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Tavis Smiley is out at WBEZ — and he’s not smiling

Tavis Smiley speaks North Central College Naperville honor Rev. MartLuther King Jr. January.  |  Sun-Times Medifile photo

Tavis Smiley speaks at North Central College in Naperville to honor the Rev. Martin Luther King Jr. in January. | Sun-Times Media file photo

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Updated: November 16, 2012 6:11AM



The nationally syndicated show “Smiley & West” has been dumped by WBEZ-FM (91.5), one of the nation’s largest carriers of the Public Radio International show. The news, first reported last week by Time Out Chicago blogger Rob Feder, is a blow to both Smiley and the cause of diversity.

The move has triggered a wave of charges and countercharges and has resurrected a long-simmering controversy over the role of black voices in the era of Obama.

Tavis Smiley, a one-man media juggernaut, and the noted Princeton Professor Cornel West, are on a high-profile “poverty tour” to promote their best-selling book, “The Rich and the Rest of Us” (Smiley Books.

They have been blasting away at political leaders, particularly presidential candidates Barack Obama and Mitt Romney, for failing to support anti-poverty programs.

But Torey Malatia, president and CEO of Chicago Public Media, says the show’s cancellation is not about politics.

Smiley’s original, daily show aired on WBEZ from 2002 to 2004. “It was a very fine, very popular show,” Malatia told me last week, adding he is a Smiley fan. But “Smiley & West” has been “losing audience pretty dramatically at our station.”

The show’s audience has declined from 37,900 to 13,200 weekly listeners, according to Malatia.

“Programs go through life cycles, and over the last year Tavis’ program showed multiple signs of significant sloppiness,” Malatia wrote in an email. “This was evident in the vehicle’s slackening of its overall production rigor and focus.”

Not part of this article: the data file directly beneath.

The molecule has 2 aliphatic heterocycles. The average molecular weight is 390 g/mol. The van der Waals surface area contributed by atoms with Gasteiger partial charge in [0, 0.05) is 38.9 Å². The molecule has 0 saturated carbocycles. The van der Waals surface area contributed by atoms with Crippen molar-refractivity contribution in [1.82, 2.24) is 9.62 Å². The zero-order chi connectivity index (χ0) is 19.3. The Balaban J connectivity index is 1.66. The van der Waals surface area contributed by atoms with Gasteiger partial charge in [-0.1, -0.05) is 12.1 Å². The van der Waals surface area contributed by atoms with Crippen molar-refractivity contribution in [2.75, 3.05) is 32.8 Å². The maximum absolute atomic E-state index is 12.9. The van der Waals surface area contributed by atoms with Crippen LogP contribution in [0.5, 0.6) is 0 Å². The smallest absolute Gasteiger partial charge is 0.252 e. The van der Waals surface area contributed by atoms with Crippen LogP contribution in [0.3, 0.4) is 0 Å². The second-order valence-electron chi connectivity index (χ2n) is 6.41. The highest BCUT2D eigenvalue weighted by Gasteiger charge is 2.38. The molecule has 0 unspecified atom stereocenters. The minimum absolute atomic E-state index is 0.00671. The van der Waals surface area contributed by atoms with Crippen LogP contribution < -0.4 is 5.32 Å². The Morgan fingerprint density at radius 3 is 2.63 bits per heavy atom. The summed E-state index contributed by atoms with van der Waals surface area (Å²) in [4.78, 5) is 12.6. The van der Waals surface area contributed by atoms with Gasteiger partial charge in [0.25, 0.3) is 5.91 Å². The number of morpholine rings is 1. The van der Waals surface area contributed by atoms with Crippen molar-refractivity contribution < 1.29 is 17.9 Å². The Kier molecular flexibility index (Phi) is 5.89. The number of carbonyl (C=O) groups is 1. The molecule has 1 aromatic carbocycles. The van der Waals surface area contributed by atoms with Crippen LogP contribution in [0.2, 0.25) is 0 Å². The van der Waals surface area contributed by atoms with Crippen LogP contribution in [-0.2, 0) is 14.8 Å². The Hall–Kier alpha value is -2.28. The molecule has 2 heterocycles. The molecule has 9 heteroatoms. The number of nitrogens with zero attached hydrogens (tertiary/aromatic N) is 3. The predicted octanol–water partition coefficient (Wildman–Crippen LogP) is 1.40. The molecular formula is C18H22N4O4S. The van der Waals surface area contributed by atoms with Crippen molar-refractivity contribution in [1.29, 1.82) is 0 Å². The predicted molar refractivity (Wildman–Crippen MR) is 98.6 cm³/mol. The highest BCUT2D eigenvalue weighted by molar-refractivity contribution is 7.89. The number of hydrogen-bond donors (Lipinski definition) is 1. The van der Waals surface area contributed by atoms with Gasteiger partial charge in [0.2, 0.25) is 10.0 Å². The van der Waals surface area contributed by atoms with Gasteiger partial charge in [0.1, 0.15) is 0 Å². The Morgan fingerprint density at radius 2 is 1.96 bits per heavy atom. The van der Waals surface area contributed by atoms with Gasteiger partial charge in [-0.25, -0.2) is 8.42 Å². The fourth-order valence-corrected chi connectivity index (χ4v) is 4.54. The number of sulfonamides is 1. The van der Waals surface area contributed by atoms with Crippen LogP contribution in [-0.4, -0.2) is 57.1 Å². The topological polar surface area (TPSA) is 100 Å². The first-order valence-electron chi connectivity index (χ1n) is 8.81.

On the phone, he was more blunt: Lately, the show’s offerings have been “a lot of seat-of-the-pants kind of crap.”

I called Smiley. Naturally, he was not smiling. He was hot. He takes no prisoners. No one knows that better than me. He called my past critiques of him “a hatchet job.”

Smiley noted that he was the first African American to host a National Public Radio show and cited his 20 years in the business.

The real culprit behind the cancellation: WBEZ is not committed to diversity and is gun-shy about his challenging the political establishment, particularly President Barack Obama, Smiley said. “We are being punished by WBEZ for advocating for the poor. That’s a compliment to us.”

Malatia told me the duo’s political critique of Obama has no connection to his decision to drop the show.

“If you believe that, I’ve got some swampland right here in Beverly Hills that I want to sell,” Smiley responded.

The real deal, he added, is that the station can’t handle “the truth.”

Especially when that “truth” comes via a black voice.

“Chicago Public Radio has been, for far too long, lacking in any ideological and ethnic diversity, and everybody in the city of Chicago knows it,” Smiley said.

WBEZ has “aggressively” worked to make Chicago Public Radio “pluralistic in voices, life experiences, and cultural perspectives to serve a pluralistic community,” Malatia responded. He hopes to replace “Smiley & West” with a “cross-cultural” program and plans to create more local programming that will “reflect the Chicago area’s diversity.”

Meanwhile, Smiley said he is negotiating with two other Chicago area stations that are eager to pick up the show, and he pledges to be back on the air soon.

I say: the more, the merrier. Stay tuned.



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